There are many things to consider when you are looking into getting a new roof. Colors… Styles… Warranties… What do you do? Below is just a small list of some of the various questions you may have. Browse through and see if your question can be answered.
If you have a question which is not here, please contact us so that we may update this list for the benefit of everyone.
1) What is a roof?
A roof is the upper covering of your home. It is what keeps you from getting wet when it rains.
2) What kinds of roofs are there?
There are many types of roofs, made with various types of materials. Technically, a roof is anything which is covering your home. Therefore, if you have a patch of grass on your roof, you have a grass roof. Typically, there are going to be residential roofs and commercial roofs. Residential roofs often use a type of shingle, while commercial roofs usually use some type of lay-down material.
3) What is a shingle?
A shingle is a tile or some other piece of material which is used to form a roof in an overlapping fashion. Starting at the bottom of your roof, a roofer will secure shingles from the bottom to the top of the roof, placing the bottom of each layer over the top of the previous layer. This means that only the bottom half of each shingle is showing, because the top half is covered by the shingles above it.
4) What kinds of shingles are there?
There are all different types of shingles out there. They come in various shapes and sizes, and are crafted from a range of materials. Shingles can be made out of wood, metal, slate, fiberglass, and other materials.
5) What is a roofing system?
A roofing system is a combination of items and materials which, when combined together, form a secure roof. Different areas and sections of your roof require different parts. For example, proper installation would have ice & water shield installed at all eaves and valleys, and any other areas prone to leaks. A construction felt goes over the rest of the exposed wood decking of your roof. You could put ice and water shield over the entire roof, as it would help to better prevent leaks. However, not only would this cost you much more money, but it would also prevent your roof from breathing properly, and would cost you a bundle of money in the near future.
Selecting a good roofing system is essential to putting on a roof that will last for decades. A great example of a roofing system is GAF’s roofing system.
6) What goes into a roofing system?
There are many parts to a roofing system, and the materials to be used vary from system to system. Any roofing system worth its salt will include the following:
- A Great Shingle (preferably 30-year architectural or better)
- Ice & Water Shield
- #15/#30 Felt or Synthetic Fabric
- Starter Strip
- Ridge Cap
- Drip Edge
- Pipe Flashing
- Turtle Vents or Ridge Vent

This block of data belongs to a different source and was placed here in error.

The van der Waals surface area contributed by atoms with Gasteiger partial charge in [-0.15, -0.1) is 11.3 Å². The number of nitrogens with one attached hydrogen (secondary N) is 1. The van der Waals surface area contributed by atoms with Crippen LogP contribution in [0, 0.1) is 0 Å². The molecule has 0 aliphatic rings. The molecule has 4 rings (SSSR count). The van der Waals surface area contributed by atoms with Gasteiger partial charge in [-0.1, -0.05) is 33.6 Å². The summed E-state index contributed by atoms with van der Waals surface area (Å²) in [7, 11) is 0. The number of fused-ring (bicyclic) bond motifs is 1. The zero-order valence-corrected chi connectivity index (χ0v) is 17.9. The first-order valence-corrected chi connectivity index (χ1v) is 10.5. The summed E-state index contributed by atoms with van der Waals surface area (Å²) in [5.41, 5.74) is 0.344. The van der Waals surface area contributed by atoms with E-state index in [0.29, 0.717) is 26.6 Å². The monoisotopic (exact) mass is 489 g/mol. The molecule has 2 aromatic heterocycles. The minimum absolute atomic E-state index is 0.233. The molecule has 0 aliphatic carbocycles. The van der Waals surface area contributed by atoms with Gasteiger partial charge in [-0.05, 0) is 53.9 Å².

7) How much does a roof cost?
A roof will cost you as much as any other product or service – as much as you pay for it. There is no magic formula for predicting the exact cost of a roof. Before an accurate price can be determined, a roof needs to be inspected and measured. Shingles, felts, and vents all come in varying styles and qualities, and as such have a wide margin of pricing. If the roof is high, steep, or has many facets, the price can increase.
The only way to find a precise number is to contact your local contractor and get a measurement. He’ll measure your roof, provide you with style options and color samples. He’ll do his best to figure out exactly what you are looking for in terms of quality and appearance. Once he knows what you want, he’ll be able to provide you with an accurate price. Feel free to contact other contractors, and get their prices too.
Remember though, that roofing is a competitive business with what can be very low profit margins. You may take 5 estimates to find the lowest price, or you may feel great that you got that contractor to shave down the price a bit, but just keep this in mind: The cheapest contractor is still spending the same amount on the materials as the more expensive contractor, maybe even more. The money that you’re “saving” by going with the cheaper contractor has to come from somewhere, and it does – directly from the life of your roof. Your budget contractor may not pay for insurance or worker’s compensation, may be using laborers as shinglers (laborers can be paid half of what good shingler’s demand), or may cut some other corners in order to get your roof done – if it gets done at all.
How much does a roof cost? Generally more than your cheapest estimate.
8) How much do shingles cost?
The prices of shingles varies greatly – not just from style to style, but the prices actually increase and decrease. As most residential shingles are petroleum-based, prices can be affected by the costs of oil. In the past few years, the prices of shingles has raised astronomically, causing concern among roofing contractor’s country-wide.
Compared to each other, shingles can be relatively cheap and can quickly become very expensive. A bundle of designer shingles can cost twice as much as a bundle of 3-tab shingles, often even more.
To get updated pricing on shingles in your area, contact your contractor. If you’re doing your roof yourself, or just want to check your contractor’s numbers, contact your local hardware store or building material supplier.
9) What kind of roof do I need?
This is a question best left for your contractor. Often, the best thing to do is to go with what you know. If your roof is made of laminated shingles, your best bet would probably be to replace it with a roof composed of laminated shingles. Your contractor will be able to provide you with options, and explain if you have any specific needs due to the size, shape, or facets of your roof.